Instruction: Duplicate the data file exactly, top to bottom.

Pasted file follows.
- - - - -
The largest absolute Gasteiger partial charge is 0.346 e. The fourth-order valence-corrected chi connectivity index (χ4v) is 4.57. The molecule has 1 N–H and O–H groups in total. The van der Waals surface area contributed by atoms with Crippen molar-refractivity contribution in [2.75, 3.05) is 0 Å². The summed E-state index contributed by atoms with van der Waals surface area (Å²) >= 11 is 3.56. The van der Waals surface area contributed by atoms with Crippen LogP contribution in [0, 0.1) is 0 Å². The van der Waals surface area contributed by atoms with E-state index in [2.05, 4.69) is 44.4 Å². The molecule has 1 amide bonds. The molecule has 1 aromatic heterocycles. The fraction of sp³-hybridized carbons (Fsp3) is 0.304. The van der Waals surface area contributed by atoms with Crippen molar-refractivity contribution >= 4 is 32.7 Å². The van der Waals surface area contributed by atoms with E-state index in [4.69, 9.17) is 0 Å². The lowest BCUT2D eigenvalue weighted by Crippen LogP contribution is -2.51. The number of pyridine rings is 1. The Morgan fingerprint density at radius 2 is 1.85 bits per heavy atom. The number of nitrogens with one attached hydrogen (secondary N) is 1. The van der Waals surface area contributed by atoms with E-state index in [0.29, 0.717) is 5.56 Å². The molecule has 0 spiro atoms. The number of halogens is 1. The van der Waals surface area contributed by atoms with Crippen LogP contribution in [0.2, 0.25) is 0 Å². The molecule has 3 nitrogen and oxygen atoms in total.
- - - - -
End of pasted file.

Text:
The largest absolute Gasteiger partial charge is 0.346 e. The fourth-order valence-corrected chi connectivity index (χ4v) is 4.57. The molecule has 1 N–H and O–H groups in total. The van der Waals surface area contributed by atoms with Crippen molar-refractivity contribution in [2.75, 3.05) is 0 Å². The summed E-state index contributed by atoms with van der Waals surface area (Å²) >= 11 is 3.56. The van der Waals surface area contributed by atoms with Crippen LogP contribution in [0, 0.1) is 0 Å². The van der Waals surface area contributed by atoms with E-state index in [2.05, 4.69) is 44.4 Å². The molecule has 1 amide bonds. The molecule has 1 aromatic heterocycles. The fraction of sp³-hybridized carbons (Fsp3) is 0.304. The van der Waals surface area contributed by atoms with Crippen molar-refractivity contribution >= 4 is 32.7 Å². The van der Waals surface area contributed by atoms with E-state index in [4.69, 9.17) is 0 Å². The lowest BCUT2D eigenvalue weighted by Crippen LogP contribution is -2.51. The number of pyridine rings is 1. The Morgan fingerprint density at radius 2 is 1.85 bits per heavy atom. The number of nitrogens with one attached hydrogen (secondary N) is 1. The van der Waals surface area contributed by atoms with E-state index in [0.29, 0.717) is 5.56 Å². The molecule has 0 spiro atoms. The number of halogens is 1. The van der Waals surface area contributed by atoms with Crippen LogP contribution in [0.2, 0.25) is 0 Å². The molecule has 3 nitrogen and oxygen atoms in total.